As a crude first attempt to remove the leading-order centroid bias I simply add Gaussian noise to each centroid so that the total centroid dispersion is approximately circularly symmetric. To do this I fit a 6-parameter Gaussian elliptical model to each observed (PSF-convolved) galaxy to determine the centroid, calculating the Hessian errors by numerical differentiation and then inverting to get an approximate centroid error matrix. Then to each estimated centroid I add a small Gaussian displacement in a direction chosen such that the total centroid error is then isotropic. If the estimate of the centroid error on each galaxy is fairly accurate, this should remove the correlation of centroid dispersion with galaxy alignment, and hence reduce the PSF bias. However the magnitude of the centroid error will still depend on the PSF-convolved sheared galaxy shape, and hence potentially lead to residual biases. Furthermore if the total centroid dispersion is accounted for by allowing the average galaxy profile to change, the centroid error really has to be sheared like the rest of the galaxy shape; a better approach could therefore use an approximate estimate of the shear to ensure that the total centroid error on the image plane is sheared approximately correctly222Thanks to Gary Bernstein for pointing out this issue..

The centroid determined by Gaussian model fitting that I use seems to have about 10% less dispersion than that obtained using adaptive moments (Bernstein & Jarvis, 2002), however in the presence of more complicated PSF (e.g. with a dipole) the position of the centroid could be biased, so a more sophisticated method may be required. Unfortunately to get the centroid error correct in general requires modelling the shape of each galaxy correctly, which is just as hard as the original shape estimation problem. However as long as the centroid error is small compared to the size of the galaxies, an approximate correction may be sufficient. Indeed the output from a more realistic galaxy fitting code like Lensfit (Kitching et al., 2008) might be a good place to start trying to improve the crude Gaussian model used here. Simulations may also be reliable enough to find a fudge parameter to relate the estimated centroid error to the true centroid error to the required accuracy.

4 Results with simulations

Figure 1: Typical residuals after fitting a unit-amplitude sheared circularly-symmetric galaxy to a stacked image. Note errors are correlated due to pixel-scale stacking correlations and correlated shape noise. Here pixels have been added at 15 sub-pixel resolution, less than needed for accurate results.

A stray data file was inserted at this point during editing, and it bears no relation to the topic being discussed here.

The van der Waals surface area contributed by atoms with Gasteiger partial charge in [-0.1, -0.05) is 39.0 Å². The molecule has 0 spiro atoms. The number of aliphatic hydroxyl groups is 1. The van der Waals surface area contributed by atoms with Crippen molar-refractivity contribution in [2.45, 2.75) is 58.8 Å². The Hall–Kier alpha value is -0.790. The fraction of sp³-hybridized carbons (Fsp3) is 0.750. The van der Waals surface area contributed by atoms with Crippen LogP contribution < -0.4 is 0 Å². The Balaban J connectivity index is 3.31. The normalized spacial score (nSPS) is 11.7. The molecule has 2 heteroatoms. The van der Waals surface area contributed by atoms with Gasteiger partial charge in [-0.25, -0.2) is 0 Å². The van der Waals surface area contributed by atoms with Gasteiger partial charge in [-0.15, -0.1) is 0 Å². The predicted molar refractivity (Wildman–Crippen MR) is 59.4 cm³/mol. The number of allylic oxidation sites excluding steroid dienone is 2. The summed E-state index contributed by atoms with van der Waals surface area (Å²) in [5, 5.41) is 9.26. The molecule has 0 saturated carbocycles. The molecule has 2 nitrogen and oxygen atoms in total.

I test the galaxy stacking method on simulations provided by the GREAT08 project (Bridle et al., 2008). These satisfy the required assumptions, in that the shear is constant over a larger number of galaxy images. The simulations also have constant (very simple) PSF, with a large number of low-noise star images so that the PSF can be determined essentially exactly. The PSF is anisotropic but has no dipole moment and the isophotes have the same shape at each radius; it is therefore a rather special case and is likely to be unrealistic in several important respects. Nonetheless, even with these radical simplifications from reality, most existing shear-estimation methods fail to produce results at an accuracy required for precision cosmology, so it makes an interested test case.

The disadvantage of non-optimal methods such as stacking is there are lots of free parameters, e.g. choice of and radial fitting function, choice of the reduction matrix, as well as resolution parameters governing the stacking. The weights must be chosen in a shape-independent (or at least alignment-independent) manner, otherwise biases may be introduced. I take to constant or inversely proportional to the integrated signal in each images (so that the average galaxy is then independent of the magnitude distribution of the galaxies); see the Appendix for a discussion of the optimal weighting in an idealized case. For noisy images this should probably be modified by an estimate of the signal to noise ratio do down-weight noise-dominated images. I chose simply to re-pixelize the stacked image to the resolution of the original galaxies.